Lee Colburn

Lee Colburn BROOKINGS ‘BOBCATS’ – 1969

       To make the journey from high school standout to college star, Lee Colburn only had to travel across town.

        Brookings reached the championship games of the Class A state tournament when Colburn was both a junior and senior. The Bobcats beat Sioux Falls Lincoln 69-57 to win the title in 1968 under Coach Ken Thury. The following year they fell to Rapid City Central 57-50 in the finals.

        Colburn was a skilled wide receiver in football for Brookings but it was in basketball where his talents drew the most attention. He was all-state in his final two seasons and set a school single-game scoring record with 38 points. He became a recruiting target for such major colleges as the University of Washington, Kansas State and the University of Nebraska.

        But he chose to remain at home and continue his career at South Dakota State University. There under Coach Jim Marking he distinguished himself as one of the school’s all-time greatest players.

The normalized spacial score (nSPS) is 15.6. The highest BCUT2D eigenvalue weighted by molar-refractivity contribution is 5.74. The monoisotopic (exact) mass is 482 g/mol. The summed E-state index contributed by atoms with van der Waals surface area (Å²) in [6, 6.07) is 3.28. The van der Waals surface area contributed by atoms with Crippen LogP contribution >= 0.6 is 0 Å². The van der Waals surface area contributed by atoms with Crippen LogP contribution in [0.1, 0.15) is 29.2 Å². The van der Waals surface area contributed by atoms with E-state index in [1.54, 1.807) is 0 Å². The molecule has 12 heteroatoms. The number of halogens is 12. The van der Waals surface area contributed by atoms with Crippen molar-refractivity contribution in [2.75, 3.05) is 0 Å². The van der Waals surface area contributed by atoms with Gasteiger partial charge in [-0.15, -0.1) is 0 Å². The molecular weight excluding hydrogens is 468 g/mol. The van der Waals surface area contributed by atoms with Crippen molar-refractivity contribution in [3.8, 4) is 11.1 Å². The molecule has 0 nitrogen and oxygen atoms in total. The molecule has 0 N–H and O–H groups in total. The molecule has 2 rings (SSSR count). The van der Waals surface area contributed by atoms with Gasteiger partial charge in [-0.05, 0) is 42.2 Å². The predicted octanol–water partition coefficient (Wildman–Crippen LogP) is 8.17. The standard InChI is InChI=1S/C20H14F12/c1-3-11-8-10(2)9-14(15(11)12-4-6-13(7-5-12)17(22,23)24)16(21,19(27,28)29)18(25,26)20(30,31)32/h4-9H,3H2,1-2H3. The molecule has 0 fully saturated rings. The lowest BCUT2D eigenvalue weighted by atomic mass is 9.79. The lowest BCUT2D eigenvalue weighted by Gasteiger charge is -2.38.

State marched to North Central Conference championships with Colburn in the lineup in 1970 and 1973. The 6-foot-6 forward was selected to the all-NCC team three years. As a senior in 1973 he averaged 21.6 points and 10 rebounds per game for the Jackrabbits and was the NCC scoring champion at 23.3 points per game in league play.

       Known for his quickness and exceptional body control, Colburn finished his SDSU career with 1,822 points and 837 rebounds. He was the third player selected by Houston in the 1973 National Basketball Association draft. He was chosen in the fourth round (the Rockets had no second round pick due to a trade) and played professionally in Belgium.

      Colburn was inducted into the Jackrabbit Sports Hall of Fame and the South Dakota Sports Hall of Fame.

      Colburn was a Sioux Falls businessman and a resident of Brandon. He was 47 at the time of his death as the result of an auto accident near Dell Rapids on Dec. 31, 1997. He was preceded in death by his wife Connie. He was survived by his daughter Christina and wife Karen.

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